Compulsory military service, in principle for all adult males, was increasingly the practice of all serious Great Powers in the late nineteenth century. With the exception of Britain and the United States, who were both secure against sudden invasion by land, all major powers accepted the notion that the triumph of Prussian armies over Austria in 1866 and France in 1871 pointed to the prudence of universal military training. The maintenance of large numbers of reservists capable of supplementing the strength of the professional army on short notice became the norm. The movement toward larger armies had been inaugurated by the French Revolutionary concept of the levée en masse and Napoleon’s successful use of large conscript forces, but the prospect of general war in Europe retreated over the next half century to reemerge with united Germany’s challenge to the continental balance of power after 1871.
   Conscription’s appeal to national governments thereafter gathered further strength from the intensification of Great Power competition within Europe. The popular appeal of European nationalist movements, along with the increasing commonness of men in uniform, meanwhile contributed to acceptance of the idea that service to the nation and experience of war was the rite of passage to manhood. Militarization of European society was thereby nurtured. Even socialist movements often used military symbols and values to further youth recruitment. Conscription among the rival powers also ratcheted up the prospective scale and cost of a European war, although after 1914 the reality was far worse than anyone had anticipated.
   See also <>.
    Keegan, John. The First World War. New York: Alfred A. Knopf, 1999;
    Strachen, Hew. The First World War. New York: Oxford University Press, 2001.

Encyclopedia of the Age of Imperialism, 1800–1914. 2014.

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  • conscription — [ kɔ̃skripsjɔ̃ ] n. f. • 1789; bas lat. conscriptio → conscrit ♦ Admin. Inscription, sur les rôles de l armée, des jeunes gens atteignant l âge légal pour le service militaire. ⇒ enrôlement, recensement, recrutement. Armée de conscription. ●… …   Encyclopédie Universelle

  • conscription — index requirement Burton s Legal Thesaurus. William C. Burton. 2006 conscription n. The draf …   Law dictionary

  • Conscription — Con*scrip tion, n. [L. conscriptio: cf. F. conscription.] 1. An enrolling or registering. [1913 Webster] The conscription of men of war. Bp. Burnet. [1913 Webster] 2. A compulsory enrollment of men for military or naval service; a draft. [1913… …   The Collaborative International Dictionary of English

  • conscription — late 14c., a putting in writing, from M.Fr. conscription, from L. conscriptionem (nom. conscriptio) a drawing up of a list, enrollment, a levying of soldiers, from conscribere to enroll, from com with (see COM (Cf. com )) + scribere to write (see …   Etymology dictionary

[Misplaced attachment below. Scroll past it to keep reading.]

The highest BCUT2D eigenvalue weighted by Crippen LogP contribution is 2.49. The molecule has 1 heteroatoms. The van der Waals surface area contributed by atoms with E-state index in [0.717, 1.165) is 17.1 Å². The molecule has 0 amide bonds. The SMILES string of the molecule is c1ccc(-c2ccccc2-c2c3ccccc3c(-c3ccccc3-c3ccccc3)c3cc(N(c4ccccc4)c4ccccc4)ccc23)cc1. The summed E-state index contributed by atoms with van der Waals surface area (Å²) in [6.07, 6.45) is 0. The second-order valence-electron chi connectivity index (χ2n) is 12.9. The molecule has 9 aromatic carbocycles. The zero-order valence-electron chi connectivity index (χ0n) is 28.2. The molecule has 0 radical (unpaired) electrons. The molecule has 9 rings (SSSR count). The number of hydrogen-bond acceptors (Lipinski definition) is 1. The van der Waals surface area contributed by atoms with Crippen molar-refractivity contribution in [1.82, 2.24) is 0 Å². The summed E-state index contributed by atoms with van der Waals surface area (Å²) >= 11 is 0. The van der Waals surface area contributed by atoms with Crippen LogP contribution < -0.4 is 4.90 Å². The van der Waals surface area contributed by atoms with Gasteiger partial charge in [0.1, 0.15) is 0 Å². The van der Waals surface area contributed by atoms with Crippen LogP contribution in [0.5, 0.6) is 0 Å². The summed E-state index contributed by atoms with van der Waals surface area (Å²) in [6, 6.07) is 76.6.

• Conscription — Con*scrip tion, a. Belonging to, or of the nature of, a conspiration. [1913 Webster] …   The Collaborative International Dictionary of English

  • Conscription — (v. lat.), die Aufzeichnung der militärpflichtigen jungen Leute nach den Altersklassen, sodann auch die auf allgemeine Dienstpflichtigkeit basirte Aushebung zum Militärdienste im Gegensatz zur freien Werbung od. dem Aufgebot von Freiwilligen. Die …   Pierer's Universal-Lexikon

  • Conscription — Conscript redirects here. For other uses, see Conscript (disambiguation).   No armed forces …   Wikipedia

  • Conscription — La conscription ou le service militaire obligatoire est la réquisition par un État d une partie de sa population afin de servir ses forces armées. Faisant suite aux armées de mercenaires utilisées jusqu à la fin du XVIIIe siècle et précédant …   Wikipédia en Français

  • conscription — conscriptional, adj. /keuhn skrip sheuhn/, n. 1. compulsory enrollment of persons for military or naval service; draft. 2. a compulsory contribution of money to a government during a time of war. [1350 1400 for earlier sense piece of writing ;… …   Universalium

  • conscription — (kon skri psion ; en poésie, du quatre syllabes) s. f. Appel au service militaire, par voie du tirage au sort, des jeunes gens quand ils ont atteint un âge déterminé par la loi. La conscription de 1812. Tomber à la conscription, avoir un numéro… …   Dictionnaire de la Langue Française d'Émile Littré

  • conscription — (esp. BrE) noun ⇨ See also ↑draft ADJECTIVE ▪ universal ▪ military ▪ compulsory, forced ▪ the forced conscription of boys into the army …   Collocations dictionary

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